“Well honey, your liver doesn’t make Alpha-1 proteins the right way. They get stuck behind the “door” of your liver and can’t get out except through the cracks a tiny bit. So, your lungs might get slowly damaged over many years. We really don’t know what will happen so we do our best to take care of your lungs and hope your liver doesn’t get very sick again. Both you and Grace had sick livers when you were babies, but then your livers got a bit better.”

“Why doesn’t my liver make Alpha-1s the right way?” she seemed to ask in protest.
“Because you were born that way. God made you and when you were made, you were given a liver that doesn’t make Alpha-1 the right way. But you need to remember something really important. Every person born has something wrong with them.”

“In their genes, Mom?” she guessed.

“Absolutely right Meghan Rose! You are so smart to remember that our genes are like maps for what might happen to our bodies as we grow. Not everyone knows what genes they have. In fact, we only know that you have the gene for Alpha-1, but we don’t know all of your genes. So we will do our best to take care of your lungs and liver because we know about your Alpha-1 gene.”

“Like stay inside on oze actshun days?”

“Yes. When it is an ozone action day, you and Grace must stay inside in the air conditioning so you don’t breathe that yucky air. If you did, the neutrophils would come marching into your lungs to eat up the yucky stuff, but then those neutrophils would keep eating and eating up the good parts of your lungs because too little Alpha-1 is in your lungs and can’t munch up all those neutrophils. So we just try really hard to keep those bad things from getting into your lungs in the first place.”

“The Alpha-1s can’t get that door open in my liver, huh?”

“Right Sweetie! It sometimes sneaks through the cracks of the door, but most of the time, it just stays inside your liver causing it to be just a little bit sick. Whenever the Alpha-1 gets stuck inside the teeny-tiny parts of your liver called cells, that Alpha-1 gets all mad and angry. It “throws a fit” and messes up that cell by making it swell up like water that goes into a water balloon. For some reason though, your liver is lucky. It seems to be able to do something called regenerate. That is a big word for fix itself. It keeps rebuilding your cells.”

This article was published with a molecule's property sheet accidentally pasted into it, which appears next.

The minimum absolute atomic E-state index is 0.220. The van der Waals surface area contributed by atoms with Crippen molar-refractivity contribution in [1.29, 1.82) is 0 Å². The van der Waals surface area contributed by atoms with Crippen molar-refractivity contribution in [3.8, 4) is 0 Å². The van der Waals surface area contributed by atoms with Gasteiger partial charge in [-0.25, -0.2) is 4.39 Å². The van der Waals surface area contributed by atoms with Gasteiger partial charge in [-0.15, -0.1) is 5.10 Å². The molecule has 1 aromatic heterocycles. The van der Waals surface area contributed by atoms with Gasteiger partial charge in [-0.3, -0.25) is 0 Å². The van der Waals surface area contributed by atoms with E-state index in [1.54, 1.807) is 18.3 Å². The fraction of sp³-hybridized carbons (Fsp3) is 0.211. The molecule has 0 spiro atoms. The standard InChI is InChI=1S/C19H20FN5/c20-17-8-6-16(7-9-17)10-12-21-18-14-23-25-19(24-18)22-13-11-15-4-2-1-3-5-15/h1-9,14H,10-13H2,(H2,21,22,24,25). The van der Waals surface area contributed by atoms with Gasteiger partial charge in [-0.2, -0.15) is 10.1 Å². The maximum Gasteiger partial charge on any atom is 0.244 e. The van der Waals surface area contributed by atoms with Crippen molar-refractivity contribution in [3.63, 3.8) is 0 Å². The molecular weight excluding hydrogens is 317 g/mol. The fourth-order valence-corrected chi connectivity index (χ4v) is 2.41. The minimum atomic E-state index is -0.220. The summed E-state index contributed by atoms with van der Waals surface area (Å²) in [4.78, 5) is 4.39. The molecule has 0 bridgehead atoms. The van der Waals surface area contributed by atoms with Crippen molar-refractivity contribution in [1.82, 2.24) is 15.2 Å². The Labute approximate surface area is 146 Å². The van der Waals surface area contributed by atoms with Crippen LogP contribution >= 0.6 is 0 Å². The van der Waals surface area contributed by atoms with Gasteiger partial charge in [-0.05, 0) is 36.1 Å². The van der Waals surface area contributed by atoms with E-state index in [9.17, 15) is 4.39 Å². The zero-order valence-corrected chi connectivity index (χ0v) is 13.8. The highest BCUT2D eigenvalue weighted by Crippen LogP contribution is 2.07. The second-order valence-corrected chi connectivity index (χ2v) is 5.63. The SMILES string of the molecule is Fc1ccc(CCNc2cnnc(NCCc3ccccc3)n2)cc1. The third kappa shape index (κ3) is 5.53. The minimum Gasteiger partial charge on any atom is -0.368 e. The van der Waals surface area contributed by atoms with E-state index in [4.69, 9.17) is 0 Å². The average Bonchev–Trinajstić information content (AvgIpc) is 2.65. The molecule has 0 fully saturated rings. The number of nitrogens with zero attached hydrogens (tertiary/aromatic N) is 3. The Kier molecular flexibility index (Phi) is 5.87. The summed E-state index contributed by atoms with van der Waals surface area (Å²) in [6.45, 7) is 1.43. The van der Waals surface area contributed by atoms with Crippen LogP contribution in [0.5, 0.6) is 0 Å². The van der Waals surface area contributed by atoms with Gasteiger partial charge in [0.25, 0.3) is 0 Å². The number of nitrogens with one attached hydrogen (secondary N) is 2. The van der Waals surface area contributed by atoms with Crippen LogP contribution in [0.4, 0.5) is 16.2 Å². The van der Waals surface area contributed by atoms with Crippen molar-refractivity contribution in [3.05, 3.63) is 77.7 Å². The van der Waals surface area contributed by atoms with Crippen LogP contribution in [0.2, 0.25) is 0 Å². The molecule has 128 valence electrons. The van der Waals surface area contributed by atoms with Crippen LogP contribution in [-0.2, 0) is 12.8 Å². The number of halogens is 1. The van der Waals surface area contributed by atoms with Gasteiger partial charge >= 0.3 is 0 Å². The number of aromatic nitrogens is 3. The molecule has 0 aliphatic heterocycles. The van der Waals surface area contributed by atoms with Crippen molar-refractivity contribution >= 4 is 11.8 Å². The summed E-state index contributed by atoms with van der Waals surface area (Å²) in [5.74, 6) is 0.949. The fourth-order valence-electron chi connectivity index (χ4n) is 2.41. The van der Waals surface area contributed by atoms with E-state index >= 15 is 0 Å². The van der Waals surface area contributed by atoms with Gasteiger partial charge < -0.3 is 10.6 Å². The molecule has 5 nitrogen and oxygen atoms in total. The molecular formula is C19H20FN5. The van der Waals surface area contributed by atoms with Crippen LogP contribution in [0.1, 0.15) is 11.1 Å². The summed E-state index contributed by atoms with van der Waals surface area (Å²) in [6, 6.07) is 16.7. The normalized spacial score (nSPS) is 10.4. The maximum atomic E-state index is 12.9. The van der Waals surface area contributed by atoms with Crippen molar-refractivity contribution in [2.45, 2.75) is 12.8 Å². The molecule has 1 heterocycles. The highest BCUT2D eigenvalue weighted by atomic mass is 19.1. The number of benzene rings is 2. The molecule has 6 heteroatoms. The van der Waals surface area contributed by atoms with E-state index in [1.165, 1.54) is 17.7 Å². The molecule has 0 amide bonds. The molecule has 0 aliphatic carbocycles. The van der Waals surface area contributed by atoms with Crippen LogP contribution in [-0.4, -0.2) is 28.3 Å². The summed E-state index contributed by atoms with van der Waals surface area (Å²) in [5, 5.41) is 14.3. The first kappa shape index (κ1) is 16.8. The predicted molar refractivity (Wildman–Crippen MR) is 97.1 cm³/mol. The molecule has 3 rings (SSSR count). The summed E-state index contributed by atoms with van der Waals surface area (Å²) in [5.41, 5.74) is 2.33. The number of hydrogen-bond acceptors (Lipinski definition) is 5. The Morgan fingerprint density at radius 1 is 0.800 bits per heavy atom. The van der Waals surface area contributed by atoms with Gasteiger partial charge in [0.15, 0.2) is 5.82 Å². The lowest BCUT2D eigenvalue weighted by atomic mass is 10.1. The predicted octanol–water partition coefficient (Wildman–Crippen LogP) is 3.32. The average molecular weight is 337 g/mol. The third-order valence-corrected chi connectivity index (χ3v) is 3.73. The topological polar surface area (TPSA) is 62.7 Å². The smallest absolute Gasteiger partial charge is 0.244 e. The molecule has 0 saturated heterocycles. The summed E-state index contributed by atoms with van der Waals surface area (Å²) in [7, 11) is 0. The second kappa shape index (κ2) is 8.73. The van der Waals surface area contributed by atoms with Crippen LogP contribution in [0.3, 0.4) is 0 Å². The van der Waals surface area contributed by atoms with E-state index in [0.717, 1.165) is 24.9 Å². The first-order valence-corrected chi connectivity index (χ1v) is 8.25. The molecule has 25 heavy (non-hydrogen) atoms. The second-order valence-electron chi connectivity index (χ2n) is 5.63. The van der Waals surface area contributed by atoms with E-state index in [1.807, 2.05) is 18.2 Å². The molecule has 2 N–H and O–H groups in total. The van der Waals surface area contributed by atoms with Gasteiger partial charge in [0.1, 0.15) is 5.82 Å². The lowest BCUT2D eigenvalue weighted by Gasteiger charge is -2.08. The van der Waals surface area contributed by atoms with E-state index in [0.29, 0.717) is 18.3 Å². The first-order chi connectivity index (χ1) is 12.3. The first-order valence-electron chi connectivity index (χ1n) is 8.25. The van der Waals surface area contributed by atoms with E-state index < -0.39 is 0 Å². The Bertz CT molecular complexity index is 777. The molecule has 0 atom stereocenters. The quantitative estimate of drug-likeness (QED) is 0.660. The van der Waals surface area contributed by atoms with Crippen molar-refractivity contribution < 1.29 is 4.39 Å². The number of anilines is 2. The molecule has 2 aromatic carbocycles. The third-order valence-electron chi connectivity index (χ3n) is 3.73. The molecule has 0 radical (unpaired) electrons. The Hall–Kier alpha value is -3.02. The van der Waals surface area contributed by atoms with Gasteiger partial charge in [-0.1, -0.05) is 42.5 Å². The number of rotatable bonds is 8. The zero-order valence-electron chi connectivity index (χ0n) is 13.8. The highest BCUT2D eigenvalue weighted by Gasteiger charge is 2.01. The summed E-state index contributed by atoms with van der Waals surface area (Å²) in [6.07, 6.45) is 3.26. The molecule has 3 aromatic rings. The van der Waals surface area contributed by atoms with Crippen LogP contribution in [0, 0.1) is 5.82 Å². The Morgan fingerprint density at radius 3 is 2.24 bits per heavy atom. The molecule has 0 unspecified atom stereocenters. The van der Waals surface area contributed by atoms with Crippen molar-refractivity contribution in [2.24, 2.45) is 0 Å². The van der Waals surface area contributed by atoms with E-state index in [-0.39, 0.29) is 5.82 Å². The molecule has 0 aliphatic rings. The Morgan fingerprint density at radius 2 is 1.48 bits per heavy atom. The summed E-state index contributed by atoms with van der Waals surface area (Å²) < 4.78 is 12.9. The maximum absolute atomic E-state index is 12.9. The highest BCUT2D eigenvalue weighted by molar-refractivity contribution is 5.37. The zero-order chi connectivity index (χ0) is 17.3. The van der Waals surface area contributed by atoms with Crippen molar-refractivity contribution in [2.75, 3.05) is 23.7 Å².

“My liver is fixing itself when the Alpha-1 throws a fit?”

I could feel myself becoming elated that she was actually following along on the convoluted path that I had formed off the top of my head trying to explain Alpha-1.“Yes. It is. Gosh Meghan. Does this really make sense to you?”

“Yes. I think I get it Mommy, but I can’t ‘member all the right words yet.”
“Megsy Rose, you don’t need to remember all the right words. You just need to know that we love you very much, and that we’ll do our best to take care of you and your Alpha-1.” I felt myself take a very long, deep breath as I seemed to be holding it during most of the conversation.

“Ok, Mommy. So is Mr. Ed’s Alpha-1 throwing a fit inside his liver?”

“Yes, it is. Let’s pray his liver can fix itself again. Sometimes that doesn’t happen. He might need to get a new liver from someone who goes up to heaven and doesn’t need it anymore.”

“God bless Mr. Ed,” she concluded. I couldn’t help but feel enormous pride in her realization, but also some sadness as she figured out her Alpha-1 can cause bad things. God bless Meghan and her sister, Grace.

Sunday, November 28, 2010

For Kripity

Kripity, Kripity, doc
Sister of mine
Cancer lit up your clock
Giving its sign

Reminding us all
Of life’s preciousness
Scaring us all
Scaring you most

If I could
Will it away
I’d take it away
But what I know best

Is that fear
Brings change
Change for the good
Change for the better

It isn’t easy
To be the medium
Delivering the message
To help others remember

That life isn’t about
Having the newest car
The biggest, newest house
The best designer purse

It isn’t easy
To be the one
Wearing cancer
For all to see

You know life
Comes in those moments
In between

A smile and a giggle
Light up your life
A warm embrace
Pours life into your soul

A quiet moment
Seals up your cracks
And settles into your bones
Allowing your core to emerge

Poignant moments
With the ones you love
Reveal the true meaning
Of your existence

Life is rarely
Easy and carefree
It has hills for climbing
But also for coasting down

We slip and slide
Cry and laugh
Beg and plead
For your returned health

You are amazing
Resilient, adored
And most of all beautiful

Your strength
Shines from within
Pulling you up
In your darkest moments

Lifting you up
Into the light
So you can take back
Your cancer-free life

I love you.

Wednesday, November 10, 2010

Tooth Loss

Grace lost her upper left lateral incisor on Saturday, November 6th.

Monday, October 25, 2010

School Days 2010

It is time for a long overdue update on the girls, as we recently had parent-teacher conferences.